Is your flock refusing to lay eggs in their nesting boxes? Want to spoil your hens by creating a nesting area that’s beautiful and inviting?
I’ll show you 7 most common reasons why chickens refuse to use their nesting boxes, what to do about it, and how to provide the best nesting area possible.
It can be heartbreaking and confusing when your flock lays their eggs on the ground instead of the carefully designed nesting boxes you provide. Nobody wants dirty, poop-crusted eggs! It’s also disappointing when they start hiding their eggs or stop laying them completely. You spend so much time and money setting up their nesting area, after all! It can be really, really frustrating.
Getting your flock to consistently use their boxes can take some trial and error, but it CAN be done. It all starts with providing an attractive and inviting nesting area. With the easy ideas below, you can discover if you’re making some very common mistakes in your own coop.
Let’s cover the common reasons why your chickens might avoid laying eggs in a nesting box.
Table of Contents (Quickly Jump To Information)
Common Reasons Chickens Won’t Use Nesting Boxes
- Too much noise & commotion
- There are mites in the nesting area
- The boxes are dirty and smelly
- The bedding is wrong
- Nesting boxes are too high or too low
- Your hens don’t like the material your nesting boxes are made out of
- They don’t have enough nesting boxes
Chickens Like Their Privacy
It’s true. Even though they’re incredibly social animals, chickens like privacy when doing their most intimate business – laying eggs. Why is this? When a hen lays an egg, it can take up to 1 hour for the egg to actually emerge from her vent. She must stay still and quiet the entire time. In the last few moments, before the egg is laid, she might even have to strain a little. As you can imagine, it’s not a time when she wants roosters, other hens, or humans bothering her!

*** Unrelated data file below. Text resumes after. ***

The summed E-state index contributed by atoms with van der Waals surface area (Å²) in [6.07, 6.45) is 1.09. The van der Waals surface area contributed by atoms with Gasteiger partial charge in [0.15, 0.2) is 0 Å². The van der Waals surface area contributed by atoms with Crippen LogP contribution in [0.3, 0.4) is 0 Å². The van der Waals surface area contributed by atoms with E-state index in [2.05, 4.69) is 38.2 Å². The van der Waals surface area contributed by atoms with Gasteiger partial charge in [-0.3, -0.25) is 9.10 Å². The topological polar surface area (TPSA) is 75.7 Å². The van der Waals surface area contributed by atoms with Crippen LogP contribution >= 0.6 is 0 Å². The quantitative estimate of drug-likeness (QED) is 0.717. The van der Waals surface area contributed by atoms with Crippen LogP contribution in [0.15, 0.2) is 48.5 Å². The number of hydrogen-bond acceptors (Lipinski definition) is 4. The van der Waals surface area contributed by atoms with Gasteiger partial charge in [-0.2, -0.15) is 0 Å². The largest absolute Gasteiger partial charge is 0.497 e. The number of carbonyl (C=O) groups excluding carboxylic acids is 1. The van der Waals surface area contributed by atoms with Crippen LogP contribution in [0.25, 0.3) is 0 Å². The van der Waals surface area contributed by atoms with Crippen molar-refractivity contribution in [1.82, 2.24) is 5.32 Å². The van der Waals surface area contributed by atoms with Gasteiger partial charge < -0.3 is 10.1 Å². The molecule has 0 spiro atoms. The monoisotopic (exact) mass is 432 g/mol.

If you locate your flock’s nesting boxes in a busy area, your hens might avoid it. Similarly, if they’re easily accessible to roosters or bossy alpha hens, it’s likely too stressful for a quieter hen. In these cases, she will find her own, more suitable, area.
Make sure your flock’s nesting boxes are inside the coop. Choose a corner where there are no feeders, waterers, dust bathing areas, swings, or anything else that can attract another chicken to the area. Dedicate that nesting area just for laying eggs. Your hens will appreciate it!
Are Mites A Problem?
We all know what mites are. But did you know they can hide in nesting boxes? Not only that, they can turn a cozy, daydreamy nesting box into a nightmare. Eventually, mites can even cause death. If your flock’s nesting boxes are infested, your hens might avoid them altogether.
So, how do you know if there are mites? Personally, I automatically assume mites will creep in, especially if I don’t do preventative maintenance. Regularly cleaning nesting areas helps. Spraying the area down with a cleaning solution and scrubbing it regularly is a simple but effective strategy. An all-natural cleaner made from citrus is a cost-effective option.